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Playlist: Gloo’s influences behind their debut album

Sussex grunge trio Gloo are due to release their debut album A Pathetic Youth on 6th July so we thought we’d catch up with vocalist/guitarist Tom to get their influences.

First up their new track ‘Holiday’.

 

 

The Beach Boys – I Just Wasn’t Made For These Times

I moved to Brighton for a year where I spent most of the time writing the album. Somewhere at the beginning of the move I heard Pet Sounds, I don’t know if was Spotify or what but it completely changed my outlook on what a song can do. I can honestly say that I don’t think the album would have been what it is without this song and the others on Pet Sounds.

 

The Ramones – I Wanna Be Sedated

I’m probably really late to the Ramones but after a while of trying to get into them it finally stuck and I couldn’t stop listening! I Wanna Be Sedated definitely stood out for me because of that seriously cool guitar lick thing on the bottom of the strings but The Ramones in general stand for not giving too much of a fuck musically whilst having fucking great, upbeat, simple songs that everybody can get in to and that is what this album is all about.

 

Sleaford Mods – Face to Faces

This song and many others from the Key Markets album just shows you can say whatever the fuck you want and not have to worry about what certain people might think. It really pays off in their music and not that we are as aggressive or direct as Sleaford Mods, the honesty with a bit of humour thrown in their music was really refreshing for me and I’d recommend anyone who hasn’t checked them out yet to do so immediately.

 

Metz – Spit You Out

The energy that comes out of this song is unbelievable. Sometimes it’s hard to picture songs as a band as a three piece but whenever I listen to Metz it reminds me that you can make anything sound as big as you want as long as the song is there. It’s also just a big fuck you song which I relate to a lot when I’m pissed off and felt whilst writing the album.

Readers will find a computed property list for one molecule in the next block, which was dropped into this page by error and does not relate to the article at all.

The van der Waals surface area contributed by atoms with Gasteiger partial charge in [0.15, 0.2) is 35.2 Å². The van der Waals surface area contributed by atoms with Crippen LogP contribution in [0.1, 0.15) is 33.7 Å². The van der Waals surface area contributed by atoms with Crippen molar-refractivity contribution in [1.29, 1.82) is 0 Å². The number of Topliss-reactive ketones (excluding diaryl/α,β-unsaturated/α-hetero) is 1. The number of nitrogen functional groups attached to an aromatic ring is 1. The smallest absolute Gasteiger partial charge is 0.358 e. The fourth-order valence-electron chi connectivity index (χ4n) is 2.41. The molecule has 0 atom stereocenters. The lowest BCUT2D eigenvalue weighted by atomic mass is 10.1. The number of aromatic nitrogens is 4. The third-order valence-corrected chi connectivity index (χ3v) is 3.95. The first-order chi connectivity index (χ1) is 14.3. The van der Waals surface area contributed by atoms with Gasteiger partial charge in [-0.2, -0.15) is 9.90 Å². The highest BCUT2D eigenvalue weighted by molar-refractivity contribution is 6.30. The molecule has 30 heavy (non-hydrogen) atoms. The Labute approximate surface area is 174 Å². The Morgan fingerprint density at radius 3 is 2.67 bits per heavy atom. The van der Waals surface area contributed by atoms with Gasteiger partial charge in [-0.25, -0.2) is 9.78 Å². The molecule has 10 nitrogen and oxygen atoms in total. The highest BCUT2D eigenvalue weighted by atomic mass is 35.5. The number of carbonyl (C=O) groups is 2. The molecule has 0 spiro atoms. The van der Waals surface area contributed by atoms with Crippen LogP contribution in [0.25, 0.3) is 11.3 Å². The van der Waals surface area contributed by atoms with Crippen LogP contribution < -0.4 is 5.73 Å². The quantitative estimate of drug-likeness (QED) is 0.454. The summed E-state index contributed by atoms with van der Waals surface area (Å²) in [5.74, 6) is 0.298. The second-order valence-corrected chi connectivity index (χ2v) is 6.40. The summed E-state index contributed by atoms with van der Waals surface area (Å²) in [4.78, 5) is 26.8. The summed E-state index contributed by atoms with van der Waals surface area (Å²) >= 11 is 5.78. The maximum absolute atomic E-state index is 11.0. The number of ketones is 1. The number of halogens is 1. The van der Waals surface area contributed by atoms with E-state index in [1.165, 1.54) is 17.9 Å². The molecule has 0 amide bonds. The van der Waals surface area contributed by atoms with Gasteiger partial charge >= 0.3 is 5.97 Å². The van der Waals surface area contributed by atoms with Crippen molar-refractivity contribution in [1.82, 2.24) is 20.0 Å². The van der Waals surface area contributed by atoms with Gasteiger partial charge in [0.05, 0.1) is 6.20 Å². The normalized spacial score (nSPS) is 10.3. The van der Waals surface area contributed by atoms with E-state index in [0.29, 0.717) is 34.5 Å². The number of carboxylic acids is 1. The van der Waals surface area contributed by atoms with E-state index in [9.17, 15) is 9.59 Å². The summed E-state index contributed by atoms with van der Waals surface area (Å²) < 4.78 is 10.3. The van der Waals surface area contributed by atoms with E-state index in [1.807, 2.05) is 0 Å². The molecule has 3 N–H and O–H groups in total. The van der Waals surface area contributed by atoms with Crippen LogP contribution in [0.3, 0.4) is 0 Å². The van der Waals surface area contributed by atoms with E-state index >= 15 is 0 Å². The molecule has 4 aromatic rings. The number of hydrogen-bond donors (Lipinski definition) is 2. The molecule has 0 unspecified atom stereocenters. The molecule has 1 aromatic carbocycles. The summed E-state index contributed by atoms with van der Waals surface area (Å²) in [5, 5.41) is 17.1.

Nirvana – Heart Shaped Box

Nirvana weren’t really in my ears during the writing process but I couldn’t have a list of my inspirations without having them in it. They were the reason I picked up a guitar, starting fucking around with it and kept on trying. Heart Shaped Box is such a well written song with just the right amount of noise and could be translated to any genre and would still be fucking insane – That’s what we try to go for whenever we write a song.

 

Biffy Clyro – 57

I remember hearing this for first time when Mark (Tom’s brother the drummer) showed me on our family PC. From the first chord I was like what the fuck is this? Then the band comes in and it’s absolutely huge with the weird chord still going and a big open Drop D to bang it in. That might sound less rare these days but back then it was like a whole new language for songs that I’d never heard before. And top it all off there was tabs online for it and it was a piece of piss to learn and start writing my own music from.

The blend of heavy and melodic along with Nirvana is such a big influence on our band as a whole and the album in general and we shall be forever grateful to them.

 

 

 

The Stooges – Search and Destroy

Same as Ramones, I was a bit of a late bloomer to the Stooges but I got into them just at the right time whilst I needed a bit of fresh but old juice for the album. This track and the rest of Raw Power perfectly sum up what good punk music is. It’s no fucks given, straight to the point, all feeling and no second guessing shit, once you can play it all the way through it’s done. I’m all for that and once heard Iggy Pop wouldn’t write songs with more than 20 words (around that) I felt like I’d finally found someone I could relate to with our songs.

 

 

 

The Hives – Tick Tick Boom

Every day I would get the train to and from work, back in our hometown Littlehampton thinking what the fuck is this all for. Tick Tick Boom was such a loud energetic good rock n roll track I had to play pretty much every time I left the flat to remind myself that the work and commuting were shit yes, but it meant I could fund being in a band and live the Brighton life, whatever that is.

In true punk style, I didn’t want to stick to just using power chords all the time and The Hives really helped me get chords into our songs and see that it’s just about having fun, rock n roll and not taking it too seriously.

 

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